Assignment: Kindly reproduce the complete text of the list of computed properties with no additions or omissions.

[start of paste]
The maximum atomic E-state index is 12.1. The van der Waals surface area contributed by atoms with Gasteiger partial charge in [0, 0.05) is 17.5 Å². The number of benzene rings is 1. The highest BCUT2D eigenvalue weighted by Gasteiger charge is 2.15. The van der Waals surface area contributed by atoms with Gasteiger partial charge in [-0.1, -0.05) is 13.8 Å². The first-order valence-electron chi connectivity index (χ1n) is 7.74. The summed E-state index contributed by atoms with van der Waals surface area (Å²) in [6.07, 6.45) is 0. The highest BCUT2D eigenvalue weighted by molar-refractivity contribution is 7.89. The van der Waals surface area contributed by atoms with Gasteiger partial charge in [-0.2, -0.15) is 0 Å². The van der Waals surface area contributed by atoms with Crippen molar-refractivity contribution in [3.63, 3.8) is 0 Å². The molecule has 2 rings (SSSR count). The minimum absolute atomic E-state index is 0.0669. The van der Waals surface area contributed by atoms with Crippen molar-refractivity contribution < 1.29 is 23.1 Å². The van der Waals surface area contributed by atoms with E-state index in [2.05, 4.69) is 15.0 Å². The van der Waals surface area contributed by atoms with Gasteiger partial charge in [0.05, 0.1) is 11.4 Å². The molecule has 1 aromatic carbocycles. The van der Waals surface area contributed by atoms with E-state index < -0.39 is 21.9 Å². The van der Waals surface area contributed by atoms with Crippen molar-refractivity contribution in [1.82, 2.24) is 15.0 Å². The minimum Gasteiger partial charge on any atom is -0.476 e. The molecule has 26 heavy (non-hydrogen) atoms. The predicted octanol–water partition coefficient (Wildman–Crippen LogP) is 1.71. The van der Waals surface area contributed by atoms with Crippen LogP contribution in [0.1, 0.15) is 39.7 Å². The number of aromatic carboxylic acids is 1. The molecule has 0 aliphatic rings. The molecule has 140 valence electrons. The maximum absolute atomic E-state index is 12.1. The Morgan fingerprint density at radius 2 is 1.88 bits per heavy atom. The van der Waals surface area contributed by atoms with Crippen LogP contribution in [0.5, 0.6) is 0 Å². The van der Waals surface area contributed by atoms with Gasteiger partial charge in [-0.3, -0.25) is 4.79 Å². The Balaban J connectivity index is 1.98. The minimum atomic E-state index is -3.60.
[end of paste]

The maximum atomic E-state index is 12.1. The van der Waals surface area contributed by atoms with Gasteiger partial charge in [0, 0.05) is 17.5 Å². The number of benzene rings is 1. The highest BCUT2D eigenvalue weighted by Gasteiger charge is 2.15. The van der Waals surface area contributed by atoms with Gasteiger partial charge in [-0.1, -0.05) is 13.8 Å². The first-order valence-electron chi connectivity index (χ1n) is 7.74. The summed E-state index contributed by atoms with van der Waals surface area (Å²) in [6.07, 6.45) is 0. The highest BCUT2D eigenvalue weighted by molar-refractivity contribution is 7.89. The van der Waals surface area contributed by atoms with Gasteiger partial charge in [-0.2, -0.15) is 0 Å². The van der Waals surface area contributed by atoms with Crippen molar-refractivity contribution in [3.63, 3.8) is 0 Å². The molecule has 2 rings (SSSR count). The minimum absolute atomic E-state index is 0.0669. The van der Waals surface area contributed by atoms with Crippen molar-refractivity contribution < 1.29 is 23.1 Å². The van der Waals surface area contributed by atoms with E-state index in [2.05, 4.69) is 15.0 Å². The van der Waals surface area contributed by atoms with Gasteiger partial charge in [0.05, 0.1) is 11.4 Å². The molecule has 1 aromatic carbocycles. The van der Waals surface area contributed by atoms with E-state index < -0.39 is 21.9 Å². The van der Waals surface area contributed by atoms with Crippen molar-refractivity contribution in [1.82, 2.24) is 15.0 Å². The minimum Gasteiger partial charge on any atom is -0.476 e. The molecule has 26 heavy (non-hydrogen) atoms. The predicted octanol–water partition coefficient (Wildman–Crippen LogP) is 1.71. The van der Waals surface area contributed by atoms with Crippen LogP contribution in [0.1, 0.15) is 39.7 Å². The number of aromatic carboxylic acids is 1. The molecule has 0 aliphatic rings. The molecule has 140 valence electrons. The maximum absolute atomic E-state index is 12.1. The Morgan fingerprint density at radius 2 is 1.88 bits per heavy atom. The van der Waals surface area contributed by atoms with Crippen LogP contribution in [0.5, 0.6) is 0 Å². The van der Waals surface area contributed by atoms with Gasteiger partial charge in [-0.3, -0.25) is 4.79 Å². The Balaban J connectivity index is 1.98. The minimum atomic E-state index is -3.60.